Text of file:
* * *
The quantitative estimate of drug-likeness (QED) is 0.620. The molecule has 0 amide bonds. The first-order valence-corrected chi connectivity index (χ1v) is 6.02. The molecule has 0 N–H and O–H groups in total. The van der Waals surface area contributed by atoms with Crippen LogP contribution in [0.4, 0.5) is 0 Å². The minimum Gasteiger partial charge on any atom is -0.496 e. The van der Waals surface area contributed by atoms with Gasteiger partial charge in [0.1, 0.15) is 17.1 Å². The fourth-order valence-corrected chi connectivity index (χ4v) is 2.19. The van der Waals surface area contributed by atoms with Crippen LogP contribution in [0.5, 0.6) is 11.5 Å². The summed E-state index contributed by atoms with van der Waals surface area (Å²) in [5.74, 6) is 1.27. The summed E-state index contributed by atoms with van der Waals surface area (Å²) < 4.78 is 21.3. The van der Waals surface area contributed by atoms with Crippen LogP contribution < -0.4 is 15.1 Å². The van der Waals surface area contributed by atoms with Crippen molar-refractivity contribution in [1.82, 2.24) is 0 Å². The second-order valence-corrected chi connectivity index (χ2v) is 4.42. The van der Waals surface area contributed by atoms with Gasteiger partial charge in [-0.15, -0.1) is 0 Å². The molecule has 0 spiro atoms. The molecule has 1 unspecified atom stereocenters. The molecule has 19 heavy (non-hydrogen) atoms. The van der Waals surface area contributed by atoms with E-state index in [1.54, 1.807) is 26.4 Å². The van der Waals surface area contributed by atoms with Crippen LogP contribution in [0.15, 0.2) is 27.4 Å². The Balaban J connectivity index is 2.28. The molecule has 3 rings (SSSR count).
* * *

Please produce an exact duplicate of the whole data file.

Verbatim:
The quantitative estimate of drug-likeness (QED) is 0.620. The molecule has 0 amide bonds. The first-order valence-corrected chi connectivity index (χ1v) is 6.02. The molecule has 0 N–H and O–H groups in total. The van der Waals surface area contributed by atoms with Crippen LogP contribution in [0.4, 0.5) is 0 Å². The minimum Gasteiger partial charge on any atom is -0.496 e. The van der Waals surface area contributed by atoms with Gasteiger partial charge in [0.1, 0.15) is 17.1 Å². The fourth-order valence-corrected chi connectivity index (χ4v) is 2.19. The van der Waals surface area contributed by atoms with Crippen LogP contribution in [0.5, 0.6) is 11.5 Å². The summed E-state index contributed by atoms with van der Waals surface area (Å²) in [5.74, 6) is 1.27. The summed E-state index contributed by atoms with van der Waals surface area (Å²) < 4.78 is 21.3. The van der Waals surface area contributed by atoms with Crippen LogP contribution < -0.4 is 15.1 Å². The van der Waals surface area contributed by atoms with Crippen molar-refractivity contribution in [1.82, 2.24) is 0 Å². The second-order valence-corrected chi connectivity index (χ2v) is 4.42. The van der Waals surface area contributed by atoms with Gasteiger partial charge in [-0.15, -0.1) is 0 Å². The molecule has 0 spiro atoms. The molecule has 1 unspecified atom stereocenters. The molecule has 19 heavy (non-hydrogen) atoms. The van der Waals surface area contributed by atoms with E-state index in [1.54, 1.807) is 26.4 Å². The van der Waals surface area contributed by atoms with Crippen LogP contribution in [0.15, 0.2) is 27.4 Å². The Balaban J connectivity index is 2.28. The molecule has 3 rings (SSSR count).